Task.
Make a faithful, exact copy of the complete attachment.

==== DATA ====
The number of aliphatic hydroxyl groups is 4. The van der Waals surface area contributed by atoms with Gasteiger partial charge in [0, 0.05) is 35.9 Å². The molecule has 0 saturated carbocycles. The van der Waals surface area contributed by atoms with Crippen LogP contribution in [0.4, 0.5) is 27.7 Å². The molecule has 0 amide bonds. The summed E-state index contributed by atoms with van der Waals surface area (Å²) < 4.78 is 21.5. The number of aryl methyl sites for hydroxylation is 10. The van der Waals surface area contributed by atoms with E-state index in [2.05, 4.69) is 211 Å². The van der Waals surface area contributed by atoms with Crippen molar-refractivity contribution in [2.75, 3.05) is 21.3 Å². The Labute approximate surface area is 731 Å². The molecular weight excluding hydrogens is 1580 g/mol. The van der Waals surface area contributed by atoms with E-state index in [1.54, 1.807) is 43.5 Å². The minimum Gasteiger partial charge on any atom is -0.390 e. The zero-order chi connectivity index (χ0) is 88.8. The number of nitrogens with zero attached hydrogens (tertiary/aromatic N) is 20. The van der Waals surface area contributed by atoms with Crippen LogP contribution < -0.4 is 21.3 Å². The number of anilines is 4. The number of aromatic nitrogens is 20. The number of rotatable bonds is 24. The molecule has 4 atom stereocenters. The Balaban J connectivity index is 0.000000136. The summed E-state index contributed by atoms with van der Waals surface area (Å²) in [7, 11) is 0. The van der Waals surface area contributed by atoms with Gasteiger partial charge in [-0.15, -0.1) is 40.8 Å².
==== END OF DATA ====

The number of aliphatic hydroxyl groups is 4. The van der Waals surface area contributed by atoms with Gasteiger partial charge in [0, 0.05) is 35.9 Å². The molecule has 0 saturated carbocycles. The van der Waals surface area contributed by atoms with Crippen LogP contribution in [0.4, 0.5) is 27.7 Å². The molecule has 0 amide bonds. The summed E-state index contributed by atoms with van der Waals surface area (Å²) < 4.78 is 21.5. The number of aryl methyl sites for hydroxylation is 10. The van der Waals surface area contributed by atoms with E-state index in [2.05, 4.69) is 211 Å². The van der Waals surface area contributed by atoms with Crippen molar-refractivity contribution in [2.75, 3.05) is 21.3 Å². The Labute approximate surface area is 731 Å². The molecular weight excluding hydrogens is 1580 g/mol. The van der Waals surface area contributed by atoms with E-state index in [1.54, 1.807) is 43.5 Å². The minimum Gasteiger partial charge on any atom is -0.390 e. The zero-order chi connectivity index (χ0) is 88.8. The number of nitrogens with zero attached hydrogens (tertiary/aromatic N) is 20. The van der Waals surface area contributed by atoms with Crippen LogP contribution < -0.4 is 21.3 Å². The number of anilines is 4. The number of aromatic nitrogens is 20. The number of rotatable bonds is 24. The molecule has 4 atom stereocenters. The Balaban J connectivity index is 0.000000136. The summed E-state index contributed by atoms with van der Waals surface area (Å²) in [7, 11) is 0. The van der Waals surface area contributed by atoms with Gasteiger partial charge in [-0.15, -0.1) is 40.8 Å².